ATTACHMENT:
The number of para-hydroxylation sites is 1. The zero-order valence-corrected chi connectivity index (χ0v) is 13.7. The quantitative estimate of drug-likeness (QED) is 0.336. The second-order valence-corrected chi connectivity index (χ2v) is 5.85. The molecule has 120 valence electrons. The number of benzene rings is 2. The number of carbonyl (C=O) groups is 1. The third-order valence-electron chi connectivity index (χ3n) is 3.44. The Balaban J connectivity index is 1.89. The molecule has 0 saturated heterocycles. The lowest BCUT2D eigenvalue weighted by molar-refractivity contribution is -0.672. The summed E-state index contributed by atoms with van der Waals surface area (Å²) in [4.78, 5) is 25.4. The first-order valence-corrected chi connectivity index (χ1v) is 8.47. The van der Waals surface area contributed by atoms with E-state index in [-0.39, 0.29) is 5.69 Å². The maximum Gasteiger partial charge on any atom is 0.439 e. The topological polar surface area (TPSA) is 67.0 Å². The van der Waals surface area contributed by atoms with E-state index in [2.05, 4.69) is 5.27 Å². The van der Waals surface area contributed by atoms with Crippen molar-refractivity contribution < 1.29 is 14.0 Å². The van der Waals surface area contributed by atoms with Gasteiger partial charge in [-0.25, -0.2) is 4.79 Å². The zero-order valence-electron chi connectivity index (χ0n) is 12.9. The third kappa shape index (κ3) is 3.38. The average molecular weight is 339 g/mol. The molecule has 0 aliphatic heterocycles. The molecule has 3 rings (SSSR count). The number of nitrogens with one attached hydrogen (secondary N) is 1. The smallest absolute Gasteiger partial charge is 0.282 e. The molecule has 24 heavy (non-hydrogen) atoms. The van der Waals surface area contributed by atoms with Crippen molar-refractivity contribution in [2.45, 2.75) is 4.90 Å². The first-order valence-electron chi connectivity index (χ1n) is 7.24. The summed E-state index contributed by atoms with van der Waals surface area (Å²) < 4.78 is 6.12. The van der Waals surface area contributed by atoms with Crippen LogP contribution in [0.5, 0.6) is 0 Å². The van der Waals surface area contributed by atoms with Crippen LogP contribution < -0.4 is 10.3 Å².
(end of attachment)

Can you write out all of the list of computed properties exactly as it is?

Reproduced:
The number of para-hydroxylation sites is 1. The zero-order valence-corrected chi connectivity index (χ0v) is 13.7. The quantitative estimate of drug-likeness (QED) is 0.336. The second-order valence-corrected chi connectivity index (χ2v) is 5.85. The molecule has 120 valence electrons. The number of benzene rings is 2. The number of carbonyl (C=O) groups is 1. The third-order valence-electron chi connectivity index (χ3n) is 3.44. The Balaban J connectivity index is 1.89. The molecule has 0 saturated heterocycles. The lowest BCUT2D eigenvalue weighted by molar-refractivity contribution is -0.672. The summed E-state index contributed by atoms with van der Waals surface area (Å²) in [4.78, 5) is 25.4. The first-order valence-corrected chi connectivity index (χ1v) is 8.47. The van der Waals surface area contributed by atoms with E-state index in [-0.39, 0.29) is 5.69 Å². The maximum Gasteiger partial charge on any atom is 0.439 e. The topological polar surface area (TPSA) is 67.0 Å². The van der Waals surface area contributed by atoms with E-state index in [2.05, 4.69) is 5.27 Å². The van der Waals surface area contributed by atoms with Crippen molar-refractivity contribution < 1.29 is 14.0 Å². The van der Waals surface area contributed by atoms with Gasteiger partial charge in [-0.25, -0.2) is 4.79 Å². The zero-order valence-electron chi connectivity index (χ0n) is 12.9. The third kappa shape index (κ3) is 3.38. The average molecular weight is 339 g/mol. The molecule has 0 aliphatic heterocycles. The molecule has 3 rings (SSSR count). The number of nitrogens with one attached hydrogen (secondary N) is 1. The smallest absolute Gasteiger partial charge is 0.282 e. The molecule has 24 heavy (non-hydrogen) atoms. The van der Waals surface area contributed by atoms with Crippen molar-refractivity contribution in [2.45, 2.75) is 4.90 Å². The first-order valence-electron chi connectivity index (χ1n) is 7.24. The summed E-state index contributed by atoms with van der Waals surface area (Å²) < 4.78 is 6.12. The van der Waals surface area contributed by atoms with Crippen LogP contribution in [0.5, 0.6) is 0 Å². The van der Waals surface area contributed by atoms with Crippen LogP contribution < -0.4 is 10.3 Å².